02 Apr Be Caring
In these challenging times we are all adjusting to the new, the different, the turbulent and the opportunity.
Yes I did say opportunity. Like never before this is the time for leaders to show their care for their colleagues and teams. A lot of people are working at home right now, and many of those people have family members, children or partners at home, all of which can cause distractions, interruptions and pleasant time away from the table and laptop. We are learning to create our own structures and habits, learning to manage our own energy levels and well-being.
What can leaders do to help people? The headline is be caring.
Regularly check in – avoid relying on email for this check in. Thankfully we have access to great video conferencing (and it’s OK to be casual, and great to show your ‘home office’ too). When I say check in I meant really enquiring and then listening when you ask the usual ‘how are you’ question. More than ever before we are valuing own our physical, mental and emotional health, so really listen and be caring.
Share your own struggles – being a human and authentic leader makes you more approachable, and makes it OK for other people to share their own challenges. Saying you find it hard to find quiet time to think when your kids are exercising with Joe Wicks can start a great conversation about time shifting work, making sure you have family time and helping colleagues to adjust.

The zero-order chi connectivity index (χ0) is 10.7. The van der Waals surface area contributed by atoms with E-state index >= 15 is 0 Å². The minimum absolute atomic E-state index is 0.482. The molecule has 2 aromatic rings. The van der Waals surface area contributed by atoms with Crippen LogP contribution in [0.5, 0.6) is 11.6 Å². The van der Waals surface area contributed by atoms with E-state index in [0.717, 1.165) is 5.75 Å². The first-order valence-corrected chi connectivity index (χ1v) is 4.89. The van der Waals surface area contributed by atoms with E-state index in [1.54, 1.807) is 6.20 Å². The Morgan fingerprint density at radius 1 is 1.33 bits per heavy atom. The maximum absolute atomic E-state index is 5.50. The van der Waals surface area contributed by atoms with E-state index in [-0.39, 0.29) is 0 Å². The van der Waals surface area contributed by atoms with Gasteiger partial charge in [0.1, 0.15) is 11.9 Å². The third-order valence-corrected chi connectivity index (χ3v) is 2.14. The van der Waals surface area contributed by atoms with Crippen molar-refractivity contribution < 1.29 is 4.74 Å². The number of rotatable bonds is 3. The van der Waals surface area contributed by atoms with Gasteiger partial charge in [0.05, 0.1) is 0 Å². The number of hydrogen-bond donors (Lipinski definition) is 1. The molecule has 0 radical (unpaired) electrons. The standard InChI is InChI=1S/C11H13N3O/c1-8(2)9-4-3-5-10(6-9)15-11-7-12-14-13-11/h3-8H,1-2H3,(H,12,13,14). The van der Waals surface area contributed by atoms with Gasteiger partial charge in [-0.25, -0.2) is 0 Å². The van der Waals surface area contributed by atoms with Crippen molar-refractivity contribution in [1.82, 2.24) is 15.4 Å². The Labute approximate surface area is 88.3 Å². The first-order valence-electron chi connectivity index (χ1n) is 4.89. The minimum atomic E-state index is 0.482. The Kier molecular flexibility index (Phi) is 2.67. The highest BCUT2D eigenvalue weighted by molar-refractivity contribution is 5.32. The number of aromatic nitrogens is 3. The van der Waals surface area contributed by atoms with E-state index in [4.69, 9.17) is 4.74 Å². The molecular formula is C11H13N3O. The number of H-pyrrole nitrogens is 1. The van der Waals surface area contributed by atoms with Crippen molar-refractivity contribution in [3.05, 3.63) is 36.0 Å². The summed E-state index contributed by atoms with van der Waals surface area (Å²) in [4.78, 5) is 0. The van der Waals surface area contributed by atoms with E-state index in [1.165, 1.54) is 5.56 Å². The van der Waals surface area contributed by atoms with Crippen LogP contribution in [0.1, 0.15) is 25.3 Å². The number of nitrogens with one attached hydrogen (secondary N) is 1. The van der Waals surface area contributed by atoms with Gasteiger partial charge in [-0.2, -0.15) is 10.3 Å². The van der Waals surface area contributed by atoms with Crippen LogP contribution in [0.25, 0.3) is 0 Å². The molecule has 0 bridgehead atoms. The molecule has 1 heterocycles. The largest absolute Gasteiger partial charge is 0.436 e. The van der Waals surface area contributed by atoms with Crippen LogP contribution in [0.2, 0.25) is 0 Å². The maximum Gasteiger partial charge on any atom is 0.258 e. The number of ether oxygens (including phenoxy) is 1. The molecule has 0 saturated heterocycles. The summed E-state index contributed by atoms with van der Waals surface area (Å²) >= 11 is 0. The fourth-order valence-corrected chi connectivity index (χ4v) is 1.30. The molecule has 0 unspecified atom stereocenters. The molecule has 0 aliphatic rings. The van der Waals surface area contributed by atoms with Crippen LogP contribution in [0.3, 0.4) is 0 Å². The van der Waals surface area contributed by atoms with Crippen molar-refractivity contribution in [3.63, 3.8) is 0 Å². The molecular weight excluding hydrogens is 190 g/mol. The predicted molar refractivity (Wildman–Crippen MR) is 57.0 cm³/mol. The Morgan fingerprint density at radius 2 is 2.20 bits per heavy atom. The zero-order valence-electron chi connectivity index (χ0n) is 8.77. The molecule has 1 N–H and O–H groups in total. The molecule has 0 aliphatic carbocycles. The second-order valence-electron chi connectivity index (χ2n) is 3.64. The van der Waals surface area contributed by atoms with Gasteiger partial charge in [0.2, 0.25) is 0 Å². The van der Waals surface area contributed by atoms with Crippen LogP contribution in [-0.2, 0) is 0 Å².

Ask ‘how can I support you right now?’ and listen to the answer – no prejudging and be open to the answer. I was coaching one leader and when they asked that question to all their team they were surprised with the range of answers – from a longer cable for my lap top, to moving the daily check in call to a conversation about their personal development plan. Taking action on these requests helps people to know you are there, wanting to help them and gives reassurance.
Robert Greenleaf is the go to for servant leadership, and here are some of his quotes that inspire me.
‘Good leaders must first become good servants.’
‘The servant-leader is servant first, it begins with a natural feeling that one wants to serve, to serve first, as opposed to, wanting power, influence, fame, or wealth.’
‘One must not be afraid of a little silence. Some find silence awkward or oppressive. But a relaxed approach to dialogue will include the welcoming of some silence. It is often a devastating question to ask oneself, but it is sometimes important to ask it – ‘In saying what I have in mind will I really improve on the silence?’
The Power of Servant Leadership
Servant Leadership: A Journey into the Nature of Legitimate Power and Greatness.
In serving others we are caring, we support and we deepen our relationships.
Over the next few weeks I will write about my reflections on self-care, team care and customer care. I hope you find them useful.
And finally a massive thank you to everyone in the NHS, and all those other heroes keeping us safe and fed.